A Bullet For Pretty Boy
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A Bullet For Pretty Boy
A Bullet for Pretty Boy
"A Bullet for Pretty Boy" (1970).jpg
Directed byLarry Buchanan[1]
Maury Dexter (uncredited)
Produced byLarry Buchanan
Written byHenry Rosenbaum
Based onstory by Enrique Touceda
Larry Buchanan
StarringFabian Forte
Music byHarley Hatcher
CinematographyJames R. Davidson
Edited byMiguel Levin
American International Pictures
Distributed byAmerican International Pictures
Release date
June 1970
Running time
88 mins
CountryUnited States
Box office$1,171,000 (US/ Canada rentals)[3]

A Bullet for Pretty Boy is a 1970 American feature Action film from director Larry Buchanan. It stars Fabian Forte as gangster Pretty Boy Floyd and co-stars Jocelyn Lane in her final performance before retiring from acting.[4]


Oklahoma farmer Charles Floyd marries Ruby. At the reception, some goons insult Ruby and Charles attacks them. This results in Floyd's father and one of the goons being killed. Floyd is convicted of the crime and sent to work on the chain gang.

Several years later Floyd escapes from prison and takes refuge in a brothel run by Beryl, where prostitute Betty falls for him. Beryl's brother Wallace wants Betty for himself and starts to hate Floyd, giving him the nickname "Pretty Boy".

The brothel is a hangout for Ned Short and his gang of bank robbers. Floyd joins them and becomes a full-fledged criminal.

Floyd returns to Oklahoma to see his wife. They still love each other but she can't be with him because he is now a bank robber.

He then goes on a crime spree with another member of the gang, an old friend called Preacher. Pretty Boy Floyd is eventually killed.



Fabian was signed to make the film in June 1969. Filming took place entirely on location in Texas and was completed by October.[5]

The movie had the largest budget ever given to Buchanan. Buchanan later said his "cue" on the film was Woody Guthrie's 'The Ballad of Pretty Boy Floyd,' which examines the populist folk-hero angle of the outlaw. In particular, I was inspired by Woody's great line about how 'some men will rob you with a six-gun, and some will rob you with a fountain pen'."[6]

The film features Morgan Fairchild in a small role as a gangster's moll. Buchanan later said "I gave her her first job" on the film.[7]

According to one account, halfway through the film AIP executives were worried about the movie being behind schedule and replaced Buchanan with Maury Dexter.[2][8]

According to Dexter's own memoirs, he went on the film as executive producer at the behest of James H. Nicholson of AIP "to make sure Larry brought the film in on schedule and with some amount of quality." Dexter says that "the film went along without a hitch and Larry delivered a nice film" but that after it was put together to a rough cut Dexter and AIP "thought it was too slow and talky." He then took a small crew and returned to Dallas with stunt doubles and the actors "and shot several scenes involving action. We cut the new material in and we thought it helped the film overall."[9]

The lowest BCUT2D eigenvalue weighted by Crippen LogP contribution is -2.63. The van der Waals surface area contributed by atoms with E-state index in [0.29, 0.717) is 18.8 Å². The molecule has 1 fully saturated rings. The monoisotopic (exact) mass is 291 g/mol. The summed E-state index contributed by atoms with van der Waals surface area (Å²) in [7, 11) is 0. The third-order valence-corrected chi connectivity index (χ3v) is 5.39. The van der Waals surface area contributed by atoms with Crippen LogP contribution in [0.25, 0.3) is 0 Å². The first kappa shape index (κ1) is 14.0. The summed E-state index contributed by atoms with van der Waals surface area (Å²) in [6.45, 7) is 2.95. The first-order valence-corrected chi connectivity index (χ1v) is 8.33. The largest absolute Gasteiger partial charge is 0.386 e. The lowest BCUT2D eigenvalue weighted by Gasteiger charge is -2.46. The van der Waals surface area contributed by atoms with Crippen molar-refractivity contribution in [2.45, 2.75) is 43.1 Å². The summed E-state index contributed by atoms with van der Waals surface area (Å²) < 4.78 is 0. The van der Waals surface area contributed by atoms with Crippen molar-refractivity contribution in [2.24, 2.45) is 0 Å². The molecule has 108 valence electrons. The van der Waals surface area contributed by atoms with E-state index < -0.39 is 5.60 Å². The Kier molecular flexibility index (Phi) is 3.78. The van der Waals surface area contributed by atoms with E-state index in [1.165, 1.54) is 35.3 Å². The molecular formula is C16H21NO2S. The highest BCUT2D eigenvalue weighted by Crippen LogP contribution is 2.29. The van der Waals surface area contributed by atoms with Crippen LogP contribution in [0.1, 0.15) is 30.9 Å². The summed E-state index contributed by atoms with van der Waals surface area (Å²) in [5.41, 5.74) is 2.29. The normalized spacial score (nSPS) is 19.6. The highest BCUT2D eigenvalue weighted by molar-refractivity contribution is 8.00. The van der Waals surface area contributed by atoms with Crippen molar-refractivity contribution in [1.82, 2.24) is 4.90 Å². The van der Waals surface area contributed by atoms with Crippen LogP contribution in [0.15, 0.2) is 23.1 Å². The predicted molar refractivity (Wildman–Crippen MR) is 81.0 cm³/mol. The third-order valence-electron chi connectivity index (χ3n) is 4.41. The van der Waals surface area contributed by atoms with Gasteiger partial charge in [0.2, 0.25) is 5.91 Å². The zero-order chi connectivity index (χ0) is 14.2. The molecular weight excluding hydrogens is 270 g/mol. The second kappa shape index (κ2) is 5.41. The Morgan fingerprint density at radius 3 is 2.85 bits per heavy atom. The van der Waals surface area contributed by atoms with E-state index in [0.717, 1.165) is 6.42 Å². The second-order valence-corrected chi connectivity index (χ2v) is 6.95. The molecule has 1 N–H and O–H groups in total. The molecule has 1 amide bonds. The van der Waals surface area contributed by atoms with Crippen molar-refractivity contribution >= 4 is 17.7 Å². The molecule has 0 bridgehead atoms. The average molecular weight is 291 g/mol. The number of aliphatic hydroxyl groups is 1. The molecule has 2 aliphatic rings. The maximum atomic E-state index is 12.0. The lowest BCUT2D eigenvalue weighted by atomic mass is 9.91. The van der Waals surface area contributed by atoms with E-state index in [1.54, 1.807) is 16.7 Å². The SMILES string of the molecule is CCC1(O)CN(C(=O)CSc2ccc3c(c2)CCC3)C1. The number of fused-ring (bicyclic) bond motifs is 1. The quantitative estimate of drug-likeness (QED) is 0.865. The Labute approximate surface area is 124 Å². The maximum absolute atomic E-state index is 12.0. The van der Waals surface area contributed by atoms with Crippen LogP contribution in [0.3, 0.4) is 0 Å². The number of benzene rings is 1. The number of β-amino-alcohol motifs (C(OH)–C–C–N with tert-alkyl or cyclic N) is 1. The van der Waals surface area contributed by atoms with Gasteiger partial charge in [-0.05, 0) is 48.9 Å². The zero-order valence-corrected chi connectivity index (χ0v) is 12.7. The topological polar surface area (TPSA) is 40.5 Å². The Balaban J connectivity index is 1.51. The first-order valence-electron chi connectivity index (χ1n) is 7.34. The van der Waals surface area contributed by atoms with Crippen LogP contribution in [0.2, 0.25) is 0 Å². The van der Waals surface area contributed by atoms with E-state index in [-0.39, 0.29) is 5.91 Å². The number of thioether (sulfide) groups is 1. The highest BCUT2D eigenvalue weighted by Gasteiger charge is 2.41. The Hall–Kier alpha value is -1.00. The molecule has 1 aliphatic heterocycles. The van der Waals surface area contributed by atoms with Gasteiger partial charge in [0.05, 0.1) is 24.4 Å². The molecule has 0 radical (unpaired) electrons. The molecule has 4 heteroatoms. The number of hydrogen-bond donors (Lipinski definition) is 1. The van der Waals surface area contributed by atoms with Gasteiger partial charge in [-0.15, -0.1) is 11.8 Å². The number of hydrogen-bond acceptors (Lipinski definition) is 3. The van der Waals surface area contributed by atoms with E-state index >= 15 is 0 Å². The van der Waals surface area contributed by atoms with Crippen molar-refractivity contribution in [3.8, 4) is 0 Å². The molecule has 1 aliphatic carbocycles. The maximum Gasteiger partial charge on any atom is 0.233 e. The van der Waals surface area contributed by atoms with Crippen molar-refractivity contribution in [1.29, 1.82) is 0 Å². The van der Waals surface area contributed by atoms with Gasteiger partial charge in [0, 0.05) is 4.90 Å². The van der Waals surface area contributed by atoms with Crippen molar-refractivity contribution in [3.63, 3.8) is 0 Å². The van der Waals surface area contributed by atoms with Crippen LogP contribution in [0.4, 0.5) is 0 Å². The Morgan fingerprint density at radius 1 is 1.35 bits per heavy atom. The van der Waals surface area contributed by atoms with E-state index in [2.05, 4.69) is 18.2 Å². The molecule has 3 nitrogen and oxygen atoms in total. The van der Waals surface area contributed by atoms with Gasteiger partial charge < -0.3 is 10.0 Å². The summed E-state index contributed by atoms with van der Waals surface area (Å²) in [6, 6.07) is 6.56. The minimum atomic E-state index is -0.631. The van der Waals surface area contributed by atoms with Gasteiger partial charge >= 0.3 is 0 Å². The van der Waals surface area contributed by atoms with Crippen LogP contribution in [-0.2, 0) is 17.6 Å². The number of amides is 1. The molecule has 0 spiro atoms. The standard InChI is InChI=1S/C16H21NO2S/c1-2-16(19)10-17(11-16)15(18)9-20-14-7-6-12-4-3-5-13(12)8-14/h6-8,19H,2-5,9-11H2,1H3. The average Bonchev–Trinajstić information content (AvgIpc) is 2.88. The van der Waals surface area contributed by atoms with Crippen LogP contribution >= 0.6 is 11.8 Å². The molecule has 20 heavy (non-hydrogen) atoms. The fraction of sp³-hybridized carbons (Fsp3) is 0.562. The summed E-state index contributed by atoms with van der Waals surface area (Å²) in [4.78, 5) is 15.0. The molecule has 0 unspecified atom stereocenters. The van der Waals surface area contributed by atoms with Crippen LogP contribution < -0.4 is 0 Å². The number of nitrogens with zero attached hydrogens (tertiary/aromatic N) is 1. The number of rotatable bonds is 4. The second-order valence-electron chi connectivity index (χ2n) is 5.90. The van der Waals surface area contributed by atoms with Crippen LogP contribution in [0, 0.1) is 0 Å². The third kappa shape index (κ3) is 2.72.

The group The Source sing the following songs:

  • "Bullet for a Pretty Boy"
  • "It's Me I'm Running From"
  • "I'm Gonna Love You Til I Die"
  • "Gone Tomorrow"
  • "Ruby Ruby"


The New York Times accused Buchanan of making "a murderous gangster movie full of mostly nice guys" which "looks a little as if they had taken the members of the cast of, say, Beach Blanket Bingo and put them in costume and given them old cars to drive and told them to play it for real."[10] The Los Angeles Times thought the film was "surprisingly free from gratuitous gore" but was still "another very pale carbon of Bonnie and Clyde" in which Fabian "handles himself in competent fashion amidst a host of amateurs."[11]

Diabolique magazine later said:

Fabian gives another accomplished performance as a gee-it-isn't-his-fault-kid-forced-to-crime. His physical attractiveness is exploited heavily in the movie - surprisingly few films did this considering Fabian became a pop star mostly by being good looking. Here he's got Jocelyn Lane and Astrid Warner throwing themselves at him, as well as a brothel madam. The film itself is competent rather than inspired - it could have done with more passion - but isn't bad.[12]

See also


  1. ^ Kilday, Gregg (3 July 1970). "Don't Fence Buchanan In". Los Angeles Times. p. f6.
  2. ^ a b Goodsell, Greg (April-May 1993). "The Weird and Wacky World of Larry Buchanan". Filmfax. p. 65.
  3. ^ "Big Rental Films of 1970", Variety, 6 January 1971 p 11
  4. ^ A Bullet for Pretty Boy at Fabianforte.net
  5. ^ MOVIE CALL SHEET: Gangster Role for Fabian Martin, Betty. Los Angeles Times 16 June 1969: c17.
  6. ^ "Larry Buchanan". Psychotronic Video. No. 24. 1997. p. 58.
  7. ^ "Larry Buchanan". Splatter Times. No. 5. 1984. p. 11.
  8. ^ Mark McGee, Faster and Furiouser: The Revised and Fattened Fable of American International Pictures, McFarland, 1996 p241
  9. ^ Maury Dexter, Highway to Hollywood p 134 accessed 5 July 2014
  10. ^ Greenspun, Roger (5 Nov 1970). "'Bullet for Pretty Boy' Recalls an Era". New York Times. p. 58.
  11. ^ Thomas, Kevin (9 Sep 1970). "Gangster Theme in 'Bullet'". Los Angeles Times. p. h14.
  12. ^ Vagg, Stephen (26 August 2019). "The Cinema of Fabian". Diabolique.

External links

  This article uses material from the Wikipedia page available here. It is released under the Creative Commons Attribution-Share-Alike License 3.0.



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